The premise here is that we are facing a not-so-brave new world; a world in which young men are getting left behind. Philip Zimbardo and Nikita Coulombe say that an addiction to video games and online porn have created a generation of shy, socially awkward, emotionally removed, and risk-adverse young men who are unable (and unwilling) to navigate the complexities and risks inherent to real-life relationships, school, and employment. Taking a critical look at a problem that is tearing at families and societies everywhere, Man, Interrupted suggests that our young men are suffering from a new form of “arousal addiction,” and introduce a bold new plan for getting them back on track.
The concluding chapters offer a set of solutions that can be affected by different segments of society including schools, parents, and young men themselves.
Filled with telling anecdotes, results of fascinating research, perceptive analysis, and concrete suggestions for change, Man, Interrupted is a book for our time. It is a book that informs, challenges, and ultimately inspires.
- Psychology in Society
'a very accessible introduction... lively and engaging.... Discussion questions are uncharacteristicaly thought-provoking, while practical exercises also seem better considered than one comes to expect from similar primers, suggesting a successful future as a core text in social psychology courses'
- The Psychologist
'Erudition, sagacity, patience and scholarship radiate from this book. This is an excellent introduction to the various strands of critical thinking to emanate primarily from England, and, to some extent, from continental Europe. Anyone interested in learning more about the discursive side of critical psychology will find in this book an excellent guide. I recommend this book to all psychologists interested in critical perspectives'
- Journal of Community and Applied Psychology
A critical approach depends on a range of often-implicit theories of society, knowledge, as well as the subject. This book shows the crucial role of these theories for directing critique at different parts of society, suggesting alternative ways of doing research, and effecting social change. It includes chapters from the perspectives of social cognition, Marxism, psychoanalysis, discourse and rhetoric, feminism, subjectivity and postmodernism. In each case, the strengths and weaknesses of each perspective are highlighted, the ideas are linked to real world issues by a range of practical exercises, and guidance is given to further reading.These chapters will cover the work of diverse thinkers from within social psychology, such as Billig, Gergen, Kitzinger, Parker, Potter, Shotter, Walkerdine and Wetherell, and from outside, such as Butler, Derrida, Foucault, Haraway, Lyotard, Marx and Rose.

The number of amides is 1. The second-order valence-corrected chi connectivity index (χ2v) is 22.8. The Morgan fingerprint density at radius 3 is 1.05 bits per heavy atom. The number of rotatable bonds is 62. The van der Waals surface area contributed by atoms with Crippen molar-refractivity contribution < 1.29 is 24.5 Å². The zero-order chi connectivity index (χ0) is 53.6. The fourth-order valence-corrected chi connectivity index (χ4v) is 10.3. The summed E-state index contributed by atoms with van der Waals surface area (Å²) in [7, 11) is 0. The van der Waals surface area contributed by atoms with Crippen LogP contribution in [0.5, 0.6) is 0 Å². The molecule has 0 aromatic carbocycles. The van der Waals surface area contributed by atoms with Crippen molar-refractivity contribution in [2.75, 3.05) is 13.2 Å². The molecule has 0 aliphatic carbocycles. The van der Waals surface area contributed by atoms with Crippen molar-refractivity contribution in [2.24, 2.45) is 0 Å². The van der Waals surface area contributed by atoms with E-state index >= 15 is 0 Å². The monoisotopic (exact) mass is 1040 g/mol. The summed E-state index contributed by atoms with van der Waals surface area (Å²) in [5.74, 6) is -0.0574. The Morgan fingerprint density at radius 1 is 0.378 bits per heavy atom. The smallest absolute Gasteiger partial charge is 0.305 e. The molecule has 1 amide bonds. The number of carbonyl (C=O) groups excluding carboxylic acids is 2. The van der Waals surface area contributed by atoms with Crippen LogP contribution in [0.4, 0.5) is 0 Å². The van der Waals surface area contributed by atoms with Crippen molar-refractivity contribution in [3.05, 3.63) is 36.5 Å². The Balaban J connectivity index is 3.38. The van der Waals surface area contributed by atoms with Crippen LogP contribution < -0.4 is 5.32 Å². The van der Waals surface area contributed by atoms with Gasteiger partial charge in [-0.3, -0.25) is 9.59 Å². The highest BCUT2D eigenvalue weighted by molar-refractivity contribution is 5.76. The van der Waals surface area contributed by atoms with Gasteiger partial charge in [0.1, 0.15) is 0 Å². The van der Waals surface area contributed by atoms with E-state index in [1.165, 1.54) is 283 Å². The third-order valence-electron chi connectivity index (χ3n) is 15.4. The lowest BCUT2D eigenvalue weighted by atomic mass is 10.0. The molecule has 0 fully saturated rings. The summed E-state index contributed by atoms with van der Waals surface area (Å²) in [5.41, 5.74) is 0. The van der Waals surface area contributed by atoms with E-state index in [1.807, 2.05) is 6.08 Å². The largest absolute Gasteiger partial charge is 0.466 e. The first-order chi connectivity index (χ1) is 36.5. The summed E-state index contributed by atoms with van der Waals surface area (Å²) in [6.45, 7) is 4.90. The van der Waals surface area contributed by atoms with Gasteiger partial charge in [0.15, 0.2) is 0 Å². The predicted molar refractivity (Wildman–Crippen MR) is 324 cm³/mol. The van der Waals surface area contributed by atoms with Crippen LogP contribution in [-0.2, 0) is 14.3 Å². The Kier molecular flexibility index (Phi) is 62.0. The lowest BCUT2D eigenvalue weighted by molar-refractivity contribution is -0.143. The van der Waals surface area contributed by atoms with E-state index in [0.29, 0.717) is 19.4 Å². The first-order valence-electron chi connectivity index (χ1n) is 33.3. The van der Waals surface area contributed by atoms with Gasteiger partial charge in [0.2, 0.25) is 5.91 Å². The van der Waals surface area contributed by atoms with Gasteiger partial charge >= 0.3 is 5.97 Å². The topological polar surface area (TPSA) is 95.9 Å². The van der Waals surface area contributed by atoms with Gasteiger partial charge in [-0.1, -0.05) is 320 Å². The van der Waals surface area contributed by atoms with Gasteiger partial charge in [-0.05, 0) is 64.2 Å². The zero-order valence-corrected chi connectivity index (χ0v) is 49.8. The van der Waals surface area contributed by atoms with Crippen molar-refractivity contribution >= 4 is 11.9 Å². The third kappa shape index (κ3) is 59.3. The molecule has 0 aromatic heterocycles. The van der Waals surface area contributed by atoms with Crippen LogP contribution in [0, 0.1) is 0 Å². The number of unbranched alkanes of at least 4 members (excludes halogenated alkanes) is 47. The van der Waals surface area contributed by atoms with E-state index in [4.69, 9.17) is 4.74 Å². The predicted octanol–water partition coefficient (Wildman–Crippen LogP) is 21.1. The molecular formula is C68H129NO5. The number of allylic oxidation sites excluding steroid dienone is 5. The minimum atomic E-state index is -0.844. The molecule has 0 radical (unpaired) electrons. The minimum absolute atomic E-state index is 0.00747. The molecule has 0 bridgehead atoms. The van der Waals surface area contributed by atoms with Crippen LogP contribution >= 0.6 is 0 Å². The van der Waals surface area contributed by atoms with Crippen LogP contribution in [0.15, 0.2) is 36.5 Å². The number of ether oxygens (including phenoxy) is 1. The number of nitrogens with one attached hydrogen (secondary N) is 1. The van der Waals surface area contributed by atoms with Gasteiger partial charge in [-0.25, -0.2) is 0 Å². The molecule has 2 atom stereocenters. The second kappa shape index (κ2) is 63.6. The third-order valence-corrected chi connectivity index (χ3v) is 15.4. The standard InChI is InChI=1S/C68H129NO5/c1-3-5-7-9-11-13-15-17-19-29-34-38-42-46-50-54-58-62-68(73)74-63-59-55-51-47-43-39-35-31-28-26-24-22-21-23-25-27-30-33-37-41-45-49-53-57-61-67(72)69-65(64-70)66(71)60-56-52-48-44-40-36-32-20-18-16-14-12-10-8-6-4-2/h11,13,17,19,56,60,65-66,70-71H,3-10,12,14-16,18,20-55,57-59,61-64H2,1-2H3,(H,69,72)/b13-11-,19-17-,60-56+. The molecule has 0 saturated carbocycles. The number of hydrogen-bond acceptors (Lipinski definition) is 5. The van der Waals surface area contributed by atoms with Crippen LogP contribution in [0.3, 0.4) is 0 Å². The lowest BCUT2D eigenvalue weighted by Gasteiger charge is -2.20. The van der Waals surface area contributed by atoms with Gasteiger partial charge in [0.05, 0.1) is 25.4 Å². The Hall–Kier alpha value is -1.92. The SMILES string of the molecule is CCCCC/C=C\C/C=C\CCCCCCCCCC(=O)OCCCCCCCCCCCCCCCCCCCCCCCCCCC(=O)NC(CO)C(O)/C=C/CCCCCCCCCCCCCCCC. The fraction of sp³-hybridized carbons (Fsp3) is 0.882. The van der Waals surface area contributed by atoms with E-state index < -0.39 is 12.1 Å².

An Introduction to Critical Social Psychology provides a systematic, integrated and accessible introduction to social psychology as a critical discipline. Consequently, it will be key reading for undergraduates and postgraduates studying Critical Social Psychology, and useful additional reading for postgraduates studying theoretical psychology and qualitative methods.
The Auburn Correctional Facility (renamed from Auburn Prison in 1970) was the second state prison in New York, the site of the first execution by electric chair in 1890, and the namesake of the famed "Auburn System" replicated across the country, in which people worked in groups during the day, were housed in solitary confinement at night, and lived in total silence. The facility is celebrating the 200th anniversary of its groundbreaking in 2016.
As Americans, we assume that more choice means better options and greater satisfaction. But beware of excessive choice: choice overload can make you question the decisions you make before you even make them, it can set you up for unrealistically high expectations, and it can make you blame yourself for any and all failures. In the long run, this can lead to decision-making paralysis, anxiety, and perpetual stress. And, in a culture that tells us that there is no excuse for falling short of perfection when your options are limitless, too much choice can lead to clinical depression.
In The Paradox of Choice, Barry Schwartz explains at what point choice—the hallmark of individual freedom and self-determination that we so cherish—becomes detrimental to our psychological and emotional well-being. In accessible, engaging, and anecdotal prose, Schwartz shows how the dramatic explosion in choice—from the mundane to the profound challenges of balancing career, family, and individual needs—has paradoxically become a problem instead of a solution. Schwartz also shows how our obsession with choice encourages us to seek that which makes us feel worse.
By synthesizing current research in the social sciences, Schwartz makes the counter intuitive case that eliminating choices can greatly reduce the stress, anxiety, and busyness of our lives. He offers eleven practical steps on how to limit choices to a manageable number, have the discipline to focus on those that are important and ignore the rest, and ultimately derive greater satisfaction from the choices you have to make.